I want to sincerely appeal to the Nigerian youths to eschew drug abuse and addiction in all forms. No habit exists in isolation. An alcoholic will gamble and womanize, and also people that are addicted to drugs will eventually steal. Any habit that you refuse to deal with in the present, will deal with you in the future. Stop that habit/addiction or whatever it is that is holding back from living a fulfilling life. You have to ‘face’ your bad habits so that you can ‘phase’ them out. Experts say it takes about 21 days for a new activity to become a habit and six months for it to become part of your personality. So every day you keep going on in your resolve to stop a habit, and refusing to give up, brings you a day closer to freedom. Kill that habit before it kills you!

Nate Silver once said, “I have the same friends and the same bad habits”. I want to also encourage the youths to beware of toxic relationships. Dan Buettner once said, “The people you surround yourself with influence your behaviour, so choose friends who have healthy habits.”

F.M. Britto said, “Conquer your bad habits lest they eventually conquer you”. As a chemist, I know that there is a mark similarity in the effect and structure of cocaine and codeine, while Cocaine has a molecular formular of C17H21NO4 that of Codeine is C18H21NO3. It is very obvious that they have the same organic moiety. Youths must fight Codeine as they would fight Cocaine! I want to encourage the youths to join their voices together with mine on Facebook and Twitter against this ravaging evil among the youths. Please, tweet/post on twitter and Facebook with the hashtags #StopCodeineB4ItStopsYou, #FightCodeineAsYouWouldFightCocaine and #SayNoToCodeineAbuse.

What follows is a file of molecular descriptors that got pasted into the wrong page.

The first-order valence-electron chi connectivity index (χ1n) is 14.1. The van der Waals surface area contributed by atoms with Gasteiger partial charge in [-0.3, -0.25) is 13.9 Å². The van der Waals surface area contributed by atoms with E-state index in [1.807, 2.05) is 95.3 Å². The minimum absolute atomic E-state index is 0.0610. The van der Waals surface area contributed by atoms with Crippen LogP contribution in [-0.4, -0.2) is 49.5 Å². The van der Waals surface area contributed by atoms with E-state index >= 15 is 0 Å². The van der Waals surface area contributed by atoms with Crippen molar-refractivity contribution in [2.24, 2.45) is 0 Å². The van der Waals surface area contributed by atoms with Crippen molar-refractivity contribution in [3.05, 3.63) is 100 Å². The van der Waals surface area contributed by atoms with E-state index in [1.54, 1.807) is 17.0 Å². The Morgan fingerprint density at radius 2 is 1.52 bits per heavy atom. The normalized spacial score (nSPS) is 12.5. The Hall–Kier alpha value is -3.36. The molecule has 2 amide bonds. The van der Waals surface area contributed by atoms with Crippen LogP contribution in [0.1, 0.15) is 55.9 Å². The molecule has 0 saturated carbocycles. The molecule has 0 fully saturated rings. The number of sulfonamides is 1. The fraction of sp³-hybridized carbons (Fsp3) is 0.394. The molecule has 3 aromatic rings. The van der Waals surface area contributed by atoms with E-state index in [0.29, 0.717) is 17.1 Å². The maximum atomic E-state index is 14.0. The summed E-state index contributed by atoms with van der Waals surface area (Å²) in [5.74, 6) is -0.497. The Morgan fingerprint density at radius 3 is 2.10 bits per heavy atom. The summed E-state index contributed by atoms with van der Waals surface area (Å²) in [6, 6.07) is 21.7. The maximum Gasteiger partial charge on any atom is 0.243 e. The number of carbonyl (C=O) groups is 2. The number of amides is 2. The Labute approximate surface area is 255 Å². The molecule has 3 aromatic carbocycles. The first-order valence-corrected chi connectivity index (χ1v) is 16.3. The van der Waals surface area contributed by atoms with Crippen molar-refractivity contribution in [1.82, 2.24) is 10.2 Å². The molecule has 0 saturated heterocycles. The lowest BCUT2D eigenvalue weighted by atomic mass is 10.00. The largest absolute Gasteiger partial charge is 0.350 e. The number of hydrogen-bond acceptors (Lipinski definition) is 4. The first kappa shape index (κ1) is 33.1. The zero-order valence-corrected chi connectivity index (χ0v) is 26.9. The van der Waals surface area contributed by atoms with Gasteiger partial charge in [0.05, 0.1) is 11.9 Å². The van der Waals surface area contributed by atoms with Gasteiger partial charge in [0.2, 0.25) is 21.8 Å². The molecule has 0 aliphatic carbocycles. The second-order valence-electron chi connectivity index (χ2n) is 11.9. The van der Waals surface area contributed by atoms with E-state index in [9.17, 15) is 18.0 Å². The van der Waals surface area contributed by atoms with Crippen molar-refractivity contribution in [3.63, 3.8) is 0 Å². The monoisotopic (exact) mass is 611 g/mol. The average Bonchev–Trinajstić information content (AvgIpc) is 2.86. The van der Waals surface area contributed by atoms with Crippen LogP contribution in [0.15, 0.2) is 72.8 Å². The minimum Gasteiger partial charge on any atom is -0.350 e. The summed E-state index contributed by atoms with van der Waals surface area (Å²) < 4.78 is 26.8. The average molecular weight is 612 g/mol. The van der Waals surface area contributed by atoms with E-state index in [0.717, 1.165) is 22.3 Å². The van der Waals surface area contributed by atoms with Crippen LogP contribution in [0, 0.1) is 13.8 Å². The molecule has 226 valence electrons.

QUOTE OF THE WEEK: “The only way to eliminate bad habits is to replace them with good ones”- Jerome Hines

4 thoughts on “Codeine: A Syrup That Is Wiping Out A Generation Of Youths

  1. I just watched this documentary on BBC this monning, indeed is a very big epidemic , hopefully the government look into it our youth are be derange with is codeine syrup, north, south,east has the worst cases , Lord almighty have mercy on my dear country 9ja.

  2. Nigerian pharmaceutical companies are just being hypocrites, so also are the lawmakers. The pharm companies have just busy making huge sales and profits turning a blind eye unti BBC exposed them. If not for the BBC documentary, nothing would have been done about it. I am sure their sales rep in the north will just be given a pat on the back for making fat sales while neglecting where these drugs go. If BBc had not reported it, no Nigerian reportage would have been taken seriously. Nigeria always waits for the colonial masters to stamp their matter before taking action. Rubbish!